A look at the indie pop sensation’s rise to fame and its adventurous sophomore record I like it when you sleep, for you are so beautiful yet so unaware of it.
In an article written by The Guardian‘s Michael Hann, the members of the coveted British band The 1975 stated a quote that resonated throughout my first listen of their latest release.
“No one’s asking you to inspire a revolution. But inspire something”
They may not have started a revolution per say, but they are taking the music scene by storm.
But before the band’s rise, there was chaos. On May 31 of last year, The 1975 disappeared.
The band had deleted its Twitter account, deactivated its Facebook and even completely blacked out its website. At first, everyone was confused (me included). After a day or so, the band returned and began its metamorphosis into the pop sensations they are now. The band’s “rebirth,” in a sense, opened the doors to a new (but old) sound and style fans weren’t expecting.
Now, what do I mean by new, but old, style?
In a way, The 1975 has always been a pop band. Sure, their debut album was filled with angst-filled indie rock anthems of love, sex and drugs, but have they really changed? The truth is, they haven’t. The only thing The 1975 is doing differently is using their influences and roots to create a genuine, pop-infused ’80s feel that strays from what they started off with. This is something I had trouble with at first, but over time have grown to love and respect.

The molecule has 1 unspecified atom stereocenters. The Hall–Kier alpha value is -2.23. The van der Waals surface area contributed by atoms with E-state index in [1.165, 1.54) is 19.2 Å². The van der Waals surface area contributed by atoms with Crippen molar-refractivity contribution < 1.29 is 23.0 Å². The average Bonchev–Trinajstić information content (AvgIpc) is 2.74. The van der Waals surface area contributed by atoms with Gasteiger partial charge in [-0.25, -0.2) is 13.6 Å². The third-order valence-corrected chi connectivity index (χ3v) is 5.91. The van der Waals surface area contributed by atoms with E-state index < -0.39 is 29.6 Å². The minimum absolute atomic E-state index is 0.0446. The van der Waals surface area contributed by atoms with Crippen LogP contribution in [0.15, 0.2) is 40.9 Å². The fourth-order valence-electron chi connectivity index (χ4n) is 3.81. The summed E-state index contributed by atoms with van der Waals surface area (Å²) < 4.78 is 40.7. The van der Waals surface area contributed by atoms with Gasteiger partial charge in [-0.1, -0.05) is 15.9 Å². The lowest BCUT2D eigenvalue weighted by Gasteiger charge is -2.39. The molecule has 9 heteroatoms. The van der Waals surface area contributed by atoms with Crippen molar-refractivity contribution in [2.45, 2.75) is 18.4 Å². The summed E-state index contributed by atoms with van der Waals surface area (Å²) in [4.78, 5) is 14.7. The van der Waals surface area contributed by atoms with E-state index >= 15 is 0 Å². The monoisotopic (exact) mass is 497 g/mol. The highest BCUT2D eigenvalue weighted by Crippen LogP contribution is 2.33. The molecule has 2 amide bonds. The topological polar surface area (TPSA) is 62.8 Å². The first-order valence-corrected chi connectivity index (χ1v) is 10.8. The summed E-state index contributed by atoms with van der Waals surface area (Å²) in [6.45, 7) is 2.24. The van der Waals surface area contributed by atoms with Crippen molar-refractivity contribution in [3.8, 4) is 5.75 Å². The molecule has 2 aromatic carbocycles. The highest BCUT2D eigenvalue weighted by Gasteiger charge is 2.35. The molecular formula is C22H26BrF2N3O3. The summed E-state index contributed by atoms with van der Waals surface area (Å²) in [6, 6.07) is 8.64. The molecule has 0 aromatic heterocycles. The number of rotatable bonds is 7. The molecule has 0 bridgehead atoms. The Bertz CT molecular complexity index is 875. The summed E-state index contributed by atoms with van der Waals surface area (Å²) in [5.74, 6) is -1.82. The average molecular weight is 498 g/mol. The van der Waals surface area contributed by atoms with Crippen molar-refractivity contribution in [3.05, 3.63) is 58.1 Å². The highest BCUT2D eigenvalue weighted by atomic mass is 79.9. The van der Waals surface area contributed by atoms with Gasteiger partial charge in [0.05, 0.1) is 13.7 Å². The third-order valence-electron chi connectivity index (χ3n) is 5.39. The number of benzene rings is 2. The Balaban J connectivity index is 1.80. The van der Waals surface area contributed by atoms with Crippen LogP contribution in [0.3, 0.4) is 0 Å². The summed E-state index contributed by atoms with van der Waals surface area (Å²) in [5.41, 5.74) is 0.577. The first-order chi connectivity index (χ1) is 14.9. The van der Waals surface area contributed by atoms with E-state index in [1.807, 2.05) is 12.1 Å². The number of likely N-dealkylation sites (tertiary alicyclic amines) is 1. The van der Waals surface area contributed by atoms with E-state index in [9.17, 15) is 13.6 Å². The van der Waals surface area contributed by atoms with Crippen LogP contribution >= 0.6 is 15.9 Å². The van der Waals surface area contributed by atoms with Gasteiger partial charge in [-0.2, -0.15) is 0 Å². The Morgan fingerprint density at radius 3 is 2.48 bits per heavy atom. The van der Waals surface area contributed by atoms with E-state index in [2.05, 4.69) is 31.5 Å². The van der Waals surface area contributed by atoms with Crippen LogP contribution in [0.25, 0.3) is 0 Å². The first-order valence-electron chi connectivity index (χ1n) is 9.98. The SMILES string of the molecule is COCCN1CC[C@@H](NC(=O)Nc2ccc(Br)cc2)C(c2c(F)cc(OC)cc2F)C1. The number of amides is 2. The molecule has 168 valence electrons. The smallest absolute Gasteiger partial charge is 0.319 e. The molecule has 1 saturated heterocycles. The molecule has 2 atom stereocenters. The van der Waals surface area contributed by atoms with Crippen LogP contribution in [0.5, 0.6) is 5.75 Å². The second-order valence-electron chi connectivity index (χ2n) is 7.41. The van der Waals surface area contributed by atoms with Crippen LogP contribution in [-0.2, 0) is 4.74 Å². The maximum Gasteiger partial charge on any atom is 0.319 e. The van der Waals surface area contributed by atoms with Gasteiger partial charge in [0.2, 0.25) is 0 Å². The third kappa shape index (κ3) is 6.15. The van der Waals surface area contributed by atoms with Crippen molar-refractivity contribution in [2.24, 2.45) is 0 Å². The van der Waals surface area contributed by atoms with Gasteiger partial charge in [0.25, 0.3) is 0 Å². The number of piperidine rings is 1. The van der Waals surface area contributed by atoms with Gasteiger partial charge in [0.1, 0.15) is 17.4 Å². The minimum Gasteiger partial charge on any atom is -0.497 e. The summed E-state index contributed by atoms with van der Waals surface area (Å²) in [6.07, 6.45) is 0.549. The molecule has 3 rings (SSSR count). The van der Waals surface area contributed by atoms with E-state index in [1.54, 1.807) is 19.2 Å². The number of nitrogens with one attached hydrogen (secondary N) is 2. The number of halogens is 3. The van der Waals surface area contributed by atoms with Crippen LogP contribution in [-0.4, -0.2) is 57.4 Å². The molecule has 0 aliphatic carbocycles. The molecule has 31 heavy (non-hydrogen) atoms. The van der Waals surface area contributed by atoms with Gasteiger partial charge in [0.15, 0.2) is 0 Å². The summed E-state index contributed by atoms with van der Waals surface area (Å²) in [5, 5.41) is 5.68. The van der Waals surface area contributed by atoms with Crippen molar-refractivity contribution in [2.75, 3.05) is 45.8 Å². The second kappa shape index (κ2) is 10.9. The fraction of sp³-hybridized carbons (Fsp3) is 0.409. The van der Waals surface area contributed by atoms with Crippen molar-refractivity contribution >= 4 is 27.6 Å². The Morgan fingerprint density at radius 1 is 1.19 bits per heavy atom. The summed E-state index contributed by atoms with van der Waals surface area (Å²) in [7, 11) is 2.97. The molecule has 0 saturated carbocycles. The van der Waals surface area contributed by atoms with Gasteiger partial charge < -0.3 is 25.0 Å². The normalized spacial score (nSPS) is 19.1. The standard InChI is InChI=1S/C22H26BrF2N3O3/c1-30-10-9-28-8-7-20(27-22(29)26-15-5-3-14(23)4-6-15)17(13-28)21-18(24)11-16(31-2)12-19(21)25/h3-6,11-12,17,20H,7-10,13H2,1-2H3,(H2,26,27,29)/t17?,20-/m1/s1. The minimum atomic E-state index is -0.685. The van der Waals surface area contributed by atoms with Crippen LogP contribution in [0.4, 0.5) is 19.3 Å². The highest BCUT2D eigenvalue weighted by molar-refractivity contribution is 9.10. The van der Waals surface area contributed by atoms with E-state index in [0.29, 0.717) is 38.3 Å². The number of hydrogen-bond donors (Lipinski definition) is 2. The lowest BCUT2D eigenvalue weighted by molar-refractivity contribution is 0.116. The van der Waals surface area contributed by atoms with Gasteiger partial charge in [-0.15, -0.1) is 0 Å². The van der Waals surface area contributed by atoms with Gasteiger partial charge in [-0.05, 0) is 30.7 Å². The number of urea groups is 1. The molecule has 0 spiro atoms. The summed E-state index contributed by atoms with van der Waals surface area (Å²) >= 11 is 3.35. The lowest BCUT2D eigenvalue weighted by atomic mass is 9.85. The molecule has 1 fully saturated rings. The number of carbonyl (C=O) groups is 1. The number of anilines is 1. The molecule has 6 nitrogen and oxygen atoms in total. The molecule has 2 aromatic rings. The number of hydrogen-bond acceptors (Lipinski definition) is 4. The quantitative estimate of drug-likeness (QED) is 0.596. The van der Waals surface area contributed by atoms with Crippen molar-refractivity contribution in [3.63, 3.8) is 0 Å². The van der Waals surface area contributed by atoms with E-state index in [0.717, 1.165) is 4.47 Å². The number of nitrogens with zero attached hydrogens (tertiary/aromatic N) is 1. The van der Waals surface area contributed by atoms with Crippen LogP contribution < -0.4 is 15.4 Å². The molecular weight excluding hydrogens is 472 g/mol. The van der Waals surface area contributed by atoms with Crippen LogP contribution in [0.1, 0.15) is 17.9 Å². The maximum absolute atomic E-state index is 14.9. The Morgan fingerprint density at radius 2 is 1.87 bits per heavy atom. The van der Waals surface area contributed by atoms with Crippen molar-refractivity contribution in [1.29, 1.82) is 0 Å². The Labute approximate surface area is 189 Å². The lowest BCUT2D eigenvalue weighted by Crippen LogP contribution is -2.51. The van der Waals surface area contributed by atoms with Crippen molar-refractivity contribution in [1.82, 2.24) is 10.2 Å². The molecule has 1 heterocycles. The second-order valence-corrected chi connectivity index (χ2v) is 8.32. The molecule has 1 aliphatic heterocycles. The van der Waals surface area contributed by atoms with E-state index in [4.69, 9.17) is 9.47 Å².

So, you hate The 1975. I get that. But you need to give these guys credit for what they do (and happily achieve) on their latest record. With rhythms and harmonies that reflect M83 to a gospel-filled reflection on religion, Matty Healy and his band put it all on the table almost as if to say: “We aren’t just those guys who played the song ‘Chocolate'”
I like it when you sleep, for you are so beautiful yet so unaware of it isn’t just the longest (and probably most annoying) title a band could name an album, it’s a look into the complex mind of Matty Healy, George Daniel, Adam Hann and Ross MacDonald.
“A lot of our songs are snapshots, but that’s very much a story. There’s a sense of resignation to it – depression is part of my family history. An identity crisis, the deconstruction of relationships and my struggle with consumption – those have dictated the narrative.” – Matty Healy (The Guardian Interview)
Because I had already heard (and done) reviews on the singles released off of the record: “The Sound,” “Love Me,” “UGH!” and “Somebody Else,” I decided to leave them out of my first impressions of the record as a whole.
And so we begin.
“A Change of Heart” is ’80s pop at its finest. This is a prime example, among the many others (i.e. Love Me, The Sound), of the band’s shift and maturation as musicians. The track is a smooth, synthy and possibly catchy (but not too catchy) pop song.
“She’s American” is basically a jab at American women…which is actually pretty funny. Listen closely to the lyrics, Healy pokes fun at the many aspects of American lifestyles. The sound in itself is slightly similar to the last few songs we heard, the only difference here is the fact that there’s a “Girls”-esque guitar riff thrown in.
This is where I started to fall in love with the album. “If I Believe You” is the first taste of something different. The track has and R&B/gospel like feel to it all and Healy’s smooth vocals sing over top of a foot-tapping bass line which occasionally brings out the backing vocals of a gospel choir. The six-minute track boasts creative talent and maturity, and as Healy has revelations and makes subtle religious references, one can’t help but to admire the band’s talent. Hell, there’s even a trumpet thrown in there at one point. This is The 1975 trying something new, and they do a damn good job at doing so.